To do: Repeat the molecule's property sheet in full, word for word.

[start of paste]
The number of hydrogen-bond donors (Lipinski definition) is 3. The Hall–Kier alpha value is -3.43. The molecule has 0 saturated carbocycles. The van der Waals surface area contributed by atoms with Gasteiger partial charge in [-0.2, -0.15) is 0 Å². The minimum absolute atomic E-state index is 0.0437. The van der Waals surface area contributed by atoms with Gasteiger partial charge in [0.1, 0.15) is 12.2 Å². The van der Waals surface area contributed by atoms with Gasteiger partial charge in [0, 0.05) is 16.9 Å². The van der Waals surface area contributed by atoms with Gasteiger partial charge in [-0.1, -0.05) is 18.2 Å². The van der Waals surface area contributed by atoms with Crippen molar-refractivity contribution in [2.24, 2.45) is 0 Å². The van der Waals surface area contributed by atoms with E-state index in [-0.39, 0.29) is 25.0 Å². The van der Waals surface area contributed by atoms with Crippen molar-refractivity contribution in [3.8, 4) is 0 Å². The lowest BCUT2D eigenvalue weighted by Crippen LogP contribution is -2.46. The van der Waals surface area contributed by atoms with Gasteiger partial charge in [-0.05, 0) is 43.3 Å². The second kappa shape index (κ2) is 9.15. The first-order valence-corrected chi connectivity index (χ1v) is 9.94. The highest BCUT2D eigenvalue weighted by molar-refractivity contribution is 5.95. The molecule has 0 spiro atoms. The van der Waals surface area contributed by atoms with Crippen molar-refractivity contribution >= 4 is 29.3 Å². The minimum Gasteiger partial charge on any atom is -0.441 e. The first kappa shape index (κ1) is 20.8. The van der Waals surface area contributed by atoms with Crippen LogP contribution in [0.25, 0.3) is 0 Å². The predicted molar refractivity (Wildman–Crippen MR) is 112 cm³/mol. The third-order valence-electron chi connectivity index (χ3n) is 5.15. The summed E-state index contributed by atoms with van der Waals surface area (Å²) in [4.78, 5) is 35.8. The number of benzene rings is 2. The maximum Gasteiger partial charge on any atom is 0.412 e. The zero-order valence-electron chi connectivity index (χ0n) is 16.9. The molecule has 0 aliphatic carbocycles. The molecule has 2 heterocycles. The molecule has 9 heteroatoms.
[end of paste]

The number of hydrogen-bond donors (Lipinski definition) is 3. The Hall–Kier alpha value is -3.43. The molecule has 0 saturated carbocycles. The van der Waals surface area contributed by atoms with Gasteiger partial charge in [-0.2, -0.15) is 0 Å². The minimum absolute atomic E-state index is 0.0437. The van der Waals surface area contributed by atoms with Gasteiger partial charge in [0.1, 0.15) is 12.2 Å². The van der Waals surface area contributed by atoms with Gasteiger partial charge in [0, 0.05) is 16.9 Å². The van der Waals surface area contributed by atoms with Gasteiger partial charge in [-0.1, -0.05) is 18.2 Å². The van der Waals surface area contributed by atoms with Crippen molar-refractivity contribution in [2.24, 2.45) is 0 Å². The van der Waals surface area contributed by atoms with E-state index in [-0.39, 0.29) is 25.0 Å². The van der Waals surface area contributed by atoms with Crippen molar-refractivity contribution in [3.8, 4) is 0 Å². The lowest BCUT2D eigenvalue weighted by Crippen LogP contribution is -2.46. The van der Waals surface area contributed by atoms with Gasteiger partial charge in [-0.05, 0) is 43.3 Å². The second kappa shape index (κ2) is 9.15. The first-order valence-corrected chi connectivity index (χ1v) is 9.94. The highest BCUT2D eigenvalue weighted by molar-refractivity contribution is 5.95. The molecule has 0 spiro atoms. The van der Waals surface area contributed by atoms with Crippen molar-refractivity contribution >= 4 is 29.3 Å². The minimum Gasteiger partial charge on any atom is -0.441 e. The first kappa shape index (κ1) is 20.8. The van der Waals surface area contributed by atoms with Crippen LogP contribution in [0.25, 0.3) is 0 Å². The predicted molar refractivity (Wildman–Crippen MR) is 112 cm³/mol. The third-order valence-electron chi connectivity index (χ3n) is 5.15. The summed E-state index contributed by atoms with van der Waals surface area (Å²) in [4.78, 5) is 35.8. The number of benzene rings is 2. The maximum Gasteiger partial charge on any atom is 0.412 e. The zero-order valence-electron chi connectivity index (χ0n) is 16.9. The molecule has 0 aliphatic carbocycles. The molecule has 2 heterocycles. The molecule has 9 heteroatoms.